The Lament of Swordy Well

[Swaddywell -- Swordywell -- in July 2007]
I'm Swordy Well, a piece of land
That's fell upon the town,
Who worked me till I couldn't stand
And crush me now I'm down.
There was a time my bit of ground
Made freeman of the slave,
The ass no pounder'd dare to pound
When I his supper gave.

The gipsy's camp was not afraid,
I made his dwelling free,
Till vile enclosure came, and made
A parish slave of me.
Alas, dependence, thou'rt a brute
Want only understands;
His feelings wither branch and root
Who falls in parish hands.

The muck that clouts the ploughman's shoe,
The moss that hides the stone,
Now I'm become the parish due,
Is more than I can own.
The silver springs are naked dykes,
With scarce a clump of rushes;
When grain got nigh, the tasteless tykes
Grubbed up trees, banks, and bushes.

Though I'm no man, yet any wrong
Some sort of right may seek,
And I am glad if e'en a song
Give me the room to speak.
I've got among such grubbling gear
And such a hungry pack,
If I brought harvests twice a year,
They'd bring me nothing back.

And should the price of grain get high
—Lord help and keep it low!—
I shan't possess a butterfly
Nor get a weed to grow,
I shan't possess a yard of ground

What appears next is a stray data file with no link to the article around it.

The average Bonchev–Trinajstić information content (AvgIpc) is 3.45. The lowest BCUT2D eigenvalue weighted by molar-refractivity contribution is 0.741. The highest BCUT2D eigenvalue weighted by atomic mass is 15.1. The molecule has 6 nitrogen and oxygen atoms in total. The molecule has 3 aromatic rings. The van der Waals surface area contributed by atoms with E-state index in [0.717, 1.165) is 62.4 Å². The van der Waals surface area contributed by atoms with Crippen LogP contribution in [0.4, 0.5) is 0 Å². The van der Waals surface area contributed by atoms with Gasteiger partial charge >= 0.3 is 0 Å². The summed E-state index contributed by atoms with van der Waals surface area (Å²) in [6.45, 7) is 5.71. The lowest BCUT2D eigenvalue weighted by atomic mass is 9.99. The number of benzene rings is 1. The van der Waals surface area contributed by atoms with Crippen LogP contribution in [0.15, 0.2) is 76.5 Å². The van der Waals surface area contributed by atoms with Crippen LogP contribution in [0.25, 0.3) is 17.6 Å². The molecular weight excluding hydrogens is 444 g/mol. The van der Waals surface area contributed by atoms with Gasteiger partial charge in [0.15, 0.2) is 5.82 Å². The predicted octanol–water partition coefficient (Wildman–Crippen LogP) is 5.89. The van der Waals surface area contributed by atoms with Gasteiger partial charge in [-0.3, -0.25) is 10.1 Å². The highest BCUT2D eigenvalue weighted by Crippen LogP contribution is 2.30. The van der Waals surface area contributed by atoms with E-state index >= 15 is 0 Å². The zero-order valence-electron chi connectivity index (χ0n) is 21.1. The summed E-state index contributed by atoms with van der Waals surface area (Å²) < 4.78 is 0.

To bid a mouse to thrive;
For gain has put me in a pound,
I scarce can keep alive.

Ah me!—they turned me inside out
For sand and grit and stones,
And turned my old green hills about
And picked my very bones.
The bees fly round in feeble rings
And find no blossom by,
Then thrum their almost weary wings
Upon the moss, and die.

Rabbits that find my hills turned o'er
Forsake my poor abode;
They dread a workhouse like the poor,
And nibble on the road.
If with a clover bottle now
Spring dares to lift her head,
The next day brings the hasty plough
And makes me misery's bed.

I've scarce a nook to call my own
For things that creep or fly;
The beetle hiding 'neath a stone
Does well to hurry by.
And if I could but find a friend
With no deceit to sham,
Who'd send me some few sheep to tend,
And leave me as I am.

To keep my hills from cart and plough
And strife of mongrel men,
And as spring found me find me now,
I should look up agen.
And save his Lordship's woods, that past
The day of danger dwell,

Of all the fields I am the last
That my own face can tell,
Yet what with stone-pits' delving holes,
And strife to buy and sell,
My name will quickly be the whole
That's left of Swordy Well.

1 comment:

LordCrashingbore said...

iPoor John Clare; he saw it all. So far as he was concerned, the worst thing one could do was build a wall around one's possessions: farmers and land. Robert Frost felt more protective about walls; decent wholesome defences, but he owned far more than Clare.